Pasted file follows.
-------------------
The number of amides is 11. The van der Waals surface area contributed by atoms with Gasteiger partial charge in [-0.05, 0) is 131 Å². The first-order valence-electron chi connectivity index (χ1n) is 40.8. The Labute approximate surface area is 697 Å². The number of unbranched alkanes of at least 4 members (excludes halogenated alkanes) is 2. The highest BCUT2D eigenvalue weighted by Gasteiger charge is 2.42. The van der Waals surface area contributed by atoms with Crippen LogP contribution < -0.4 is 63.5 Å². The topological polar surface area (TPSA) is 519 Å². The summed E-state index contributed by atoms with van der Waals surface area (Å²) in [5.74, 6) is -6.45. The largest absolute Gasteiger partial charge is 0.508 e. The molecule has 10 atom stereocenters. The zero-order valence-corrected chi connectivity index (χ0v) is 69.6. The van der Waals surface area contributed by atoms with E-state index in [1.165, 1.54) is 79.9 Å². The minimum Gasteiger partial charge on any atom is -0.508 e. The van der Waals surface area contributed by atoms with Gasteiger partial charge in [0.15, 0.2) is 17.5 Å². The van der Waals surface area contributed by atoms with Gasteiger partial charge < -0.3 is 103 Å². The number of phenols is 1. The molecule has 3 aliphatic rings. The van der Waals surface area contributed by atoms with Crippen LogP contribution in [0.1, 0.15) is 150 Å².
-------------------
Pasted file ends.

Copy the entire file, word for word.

The number of amides is 11. The van der Waals surface area contributed by atoms with Gasteiger partial charge in [-0.05, 0) is 131 Å². The first-order valence-electron chi connectivity index (χ1n) is 40.8. The Labute approximate surface area is 697 Å². The number of unbranched alkanes of at least 4 members (excludes halogenated alkanes) is 2. The highest BCUT2D eigenvalue weighted by Gasteiger charge is 2.42. The van der Waals surface area contributed by atoms with Crippen LogP contribution < -0.4 is 63.5 Å². The topological polar surface area (TPSA) is 519 Å². The summed E-state index contributed by atoms with van der Waals surface area (Å²) in [5.74, 6) is -6.45. The largest absolute Gasteiger partial charge is 0.508 e. The molecule has 10 atom stereocenters. The zero-order valence-corrected chi connectivity index (χ0v) is 69.6. The van der Waals surface area contributed by atoms with E-state index in [1.165, 1.54) is 79.9 Å². The minimum Gasteiger partial charge on any atom is -0.508 e. The van der Waals surface area contributed by atoms with Gasteiger partial charge in [0.15, 0.2) is 17.5 Å². The van der Waals surface area contributed by atoms with Gasteiger partial charge < -0.3 is 103 Å². The number of phenols is 1. The molecule has 3 aliphatic rings. The van der Waals surface area contributed by atoms with Crippen LogP contribution in [0.1, 0.15) is 150 Å².